Research In Motion Ltd. (RIMM) shipped a record number of devices in its fiscal first quarter, but that wasn’t enough to allay fears that the BlackBerry maker is losing ground in the fast-growing smartphone market.
RIM shipped 11.2 million devices in the quarter–an increase of 43%– and reported share earnings of $1.36, up from $1.12 a year earlier and ahead of estimates for $1.34. But revenue came in at $4.24 billion, up from $3.42 billion a year earlier, but below the mean analyst estimate for $4.355 billion.
Subscriber additions of 4.9 million also came in slightly below expectations and the average selling price, or ASP, of the BlackBerry continued to fall, slipping to $299 in the latest quarter from $311 in the prior quarter.
“There’s going to be a slight disappointment that RIM’s revenue and hardware shipments are at the low end of guidance,” said Canaccord Genuity analyst Deepak Chopra. “However, earnings continue to grow and when RIM launches it’s new operating system and related hardware it will begin an upgrade cycle in their core markets and narrow the software gap with iPhone and Android.”
During RIM’s earnings call late Thursday, RIM co-Chief Executive Jim Balsillie said the company will be introducing two new products either late in the current quarter or early in the third quarter. The timing of the releases could affect RIM’s forecasts, including revenue and average selling price, he said. However, ultimately, the devices will help drive growth and improve RIM’s competitive position in North America, which has been hurt by intense competition from Apple Inc.’s (AAPL) iPhone and a slew of devices running on Google Inc.’s (GOOG) Android-operating system.
The introduction of tiered-pricing plans by carriers will also help spur growth, Balsillie added.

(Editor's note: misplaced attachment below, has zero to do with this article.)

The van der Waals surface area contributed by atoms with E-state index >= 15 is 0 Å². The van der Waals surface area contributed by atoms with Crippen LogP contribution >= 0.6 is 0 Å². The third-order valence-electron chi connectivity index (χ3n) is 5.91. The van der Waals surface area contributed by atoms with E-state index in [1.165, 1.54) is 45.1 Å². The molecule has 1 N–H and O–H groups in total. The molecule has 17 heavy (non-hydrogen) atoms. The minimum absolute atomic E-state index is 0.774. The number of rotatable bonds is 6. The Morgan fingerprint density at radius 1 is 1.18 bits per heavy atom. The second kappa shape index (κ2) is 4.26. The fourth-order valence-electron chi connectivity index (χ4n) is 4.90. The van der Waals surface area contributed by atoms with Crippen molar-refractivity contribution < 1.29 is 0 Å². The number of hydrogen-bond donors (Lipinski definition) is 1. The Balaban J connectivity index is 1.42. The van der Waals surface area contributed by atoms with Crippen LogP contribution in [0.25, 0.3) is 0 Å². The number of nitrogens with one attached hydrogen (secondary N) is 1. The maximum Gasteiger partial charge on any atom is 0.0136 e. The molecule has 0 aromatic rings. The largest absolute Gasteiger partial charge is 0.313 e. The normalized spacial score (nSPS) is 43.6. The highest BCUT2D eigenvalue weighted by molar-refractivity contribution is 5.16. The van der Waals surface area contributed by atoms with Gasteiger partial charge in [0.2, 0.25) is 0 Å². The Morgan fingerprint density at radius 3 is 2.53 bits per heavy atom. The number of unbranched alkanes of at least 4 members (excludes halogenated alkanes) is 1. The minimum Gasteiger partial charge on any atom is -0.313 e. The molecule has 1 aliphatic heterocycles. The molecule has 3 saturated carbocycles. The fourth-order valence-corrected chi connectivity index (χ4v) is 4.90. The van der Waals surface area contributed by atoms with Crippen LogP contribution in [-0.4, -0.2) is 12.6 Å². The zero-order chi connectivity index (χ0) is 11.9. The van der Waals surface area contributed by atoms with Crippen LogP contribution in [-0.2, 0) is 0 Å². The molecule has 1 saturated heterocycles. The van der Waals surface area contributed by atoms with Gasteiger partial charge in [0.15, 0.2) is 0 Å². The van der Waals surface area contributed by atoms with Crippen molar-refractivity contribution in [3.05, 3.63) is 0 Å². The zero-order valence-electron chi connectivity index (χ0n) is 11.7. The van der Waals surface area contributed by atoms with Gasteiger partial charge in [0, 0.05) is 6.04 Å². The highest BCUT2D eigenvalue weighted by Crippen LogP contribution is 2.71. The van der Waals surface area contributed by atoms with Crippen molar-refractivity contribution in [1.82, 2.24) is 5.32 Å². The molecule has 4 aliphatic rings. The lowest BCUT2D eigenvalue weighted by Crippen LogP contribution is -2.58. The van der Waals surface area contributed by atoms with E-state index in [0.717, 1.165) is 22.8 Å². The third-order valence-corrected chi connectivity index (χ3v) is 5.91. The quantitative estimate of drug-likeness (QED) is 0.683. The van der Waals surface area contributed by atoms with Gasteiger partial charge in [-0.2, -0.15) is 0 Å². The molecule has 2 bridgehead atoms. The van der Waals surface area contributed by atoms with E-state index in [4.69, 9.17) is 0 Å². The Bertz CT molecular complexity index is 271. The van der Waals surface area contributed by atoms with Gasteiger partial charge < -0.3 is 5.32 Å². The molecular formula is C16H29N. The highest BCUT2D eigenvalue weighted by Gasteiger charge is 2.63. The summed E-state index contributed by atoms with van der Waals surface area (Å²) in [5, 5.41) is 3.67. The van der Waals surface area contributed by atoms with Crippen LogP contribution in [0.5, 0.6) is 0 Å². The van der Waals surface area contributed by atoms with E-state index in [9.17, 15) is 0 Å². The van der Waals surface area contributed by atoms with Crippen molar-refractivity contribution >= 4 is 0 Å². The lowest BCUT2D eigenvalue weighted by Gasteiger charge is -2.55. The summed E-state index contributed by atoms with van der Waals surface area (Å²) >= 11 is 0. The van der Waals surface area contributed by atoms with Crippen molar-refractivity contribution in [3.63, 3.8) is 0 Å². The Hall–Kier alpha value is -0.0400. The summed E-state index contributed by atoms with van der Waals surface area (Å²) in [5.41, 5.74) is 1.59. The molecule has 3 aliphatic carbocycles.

Balsillie didn’t confirm plans for a hybrid device consisting of a touch screen and slide-out keyboard, something that is widely anticipated by the Street. He did say that the upcoming products and underlying operating system amount to a “quantum leap” over what is currently available in the smartphone market. “I just wish I could wind the clock forward a few weeks,” he said. “I couldn’t feel better.”
Balsillie said RIM’s international business continues to grow “very, very well.” International sales, the main driver of growth for RIM in recent quarters, now accounts for 40% of the company’s overall subscriber base. He also said RIM’s online application store, BlackBerry App World, is generating 1 million downloads per day. The next-generation of App World will offer carrier and credit card billing, he said.
The BlackBerry platform remains the platform of choice for corporate smartphone users, Balsillie said, noting that a number of corporate customers recently evaluated alternative solutions but abandoned these efforts and reaffirmed their commitment to the BlackBerry.
This was a key quarter for RIM, as investors question its ability to keep pace in a sector that has already claimed smartphone pioneer Palm Inc. and humbled Finnish giant Nokia Corp. (NOK). RIM’s stock is down about 20% since it reported tepid fourth-quarter results March 31.
No stranger to competition, RIM is in its biggest battle yet, squaring off against the iPhone juggernaut and the popular Android system. The rival devices boast slick touch-screen technology, speedy Web browsers and easy access to a flood of third-party applications–all things that the BlackBerry lacks.
The iPhone 4, the latest version of the popular device, went on sale Thursday and is expected to help Apple make further inroads in the key North American smartphone market. The device may also help Apple consolidate its foothold in the corporate smartphone market, once an impregnable BlackBerry stronghold.
RIM isn’t standing still. It’s readying a new, more user-friendly, version of its BlackBerry operating system and several new BlackBerry models, expected to include the first ever touch-screen BlackBerry with a slide-out keyboard. A tablet device may also be in the works, as RIM is unlikely to forfeit that market to Apple and other tablet-computer makers.
Gross margin in the first quarter was 45.4% compared with the company’s forecast of 44.5%.
For the second quarter, RIM’s guidance is for revenue of $4.4 billion to $4.6 billion and earnings of $1.33 to $1.40 a share. The mean analyst estimate is for net of $1.31 on revenue of $4.499 billion.
The company projects gross margin of about 44%.
RIM also said Thursday that it plans to buy back about 31 million shares.
-By Stuart Weinberg; Dow Jones Newswires; 416-306-2026; email@example.com
(Carolyn King in Toronto contributed to this article.)